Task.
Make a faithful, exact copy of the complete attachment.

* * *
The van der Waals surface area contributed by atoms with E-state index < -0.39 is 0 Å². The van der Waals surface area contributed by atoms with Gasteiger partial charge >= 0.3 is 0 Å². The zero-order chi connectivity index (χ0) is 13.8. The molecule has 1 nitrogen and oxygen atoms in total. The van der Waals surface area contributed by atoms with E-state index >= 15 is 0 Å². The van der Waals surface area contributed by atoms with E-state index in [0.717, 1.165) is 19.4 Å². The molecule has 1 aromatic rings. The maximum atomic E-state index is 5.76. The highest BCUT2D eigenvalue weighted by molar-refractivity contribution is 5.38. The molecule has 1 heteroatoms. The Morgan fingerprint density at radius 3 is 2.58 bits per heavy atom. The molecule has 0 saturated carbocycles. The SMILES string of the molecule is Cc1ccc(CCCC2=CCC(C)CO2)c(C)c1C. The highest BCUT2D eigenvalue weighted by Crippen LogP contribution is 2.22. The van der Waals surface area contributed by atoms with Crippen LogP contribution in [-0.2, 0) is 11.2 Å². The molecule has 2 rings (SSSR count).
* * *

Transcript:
The van der Waals surface area contributed by atoms with E-state index < -0.39 is 0 Å². The van der Waals surface area contributed by atoms with Gasteiger partial charge >= 0.3 is 0 Å². The zero-order chi connectivity index (χ0) is 13.8. The molecule has 1 nitrogen and oxygen atoms in total. The van der Waals surface area contributed by atoms with E-state index >= 15 is 0 Å². The van der Waals surface area contributed by atoms with E-state index in [0.717, 1.165) is 19.4 Å². The molecule has 1 aromatic rings. The maximum atomic E-state index is 5.76. The highest BCUT2D eigenvalue weighted by molar-refractivity contribution is 5.38. The molecule has 1 heteroatoms. The Morgan fingerprint density at radius 3 is 2.58 bits per heavy atom. The molecule has 0 saturated carbocycles. The SMILES string of the molecule is Cc1ccc(CCCC2=CCC(C)CO2)c(C)c1C. The highest BCUT2D eigenvalue weighted by Crippen LogP contribution is 2.22. The van der Waals surface area contributed by atoms with Crippen LogP contribution in [-0.2, 0) is 11.2 Å². The molecule has 2 rings (SSSR count).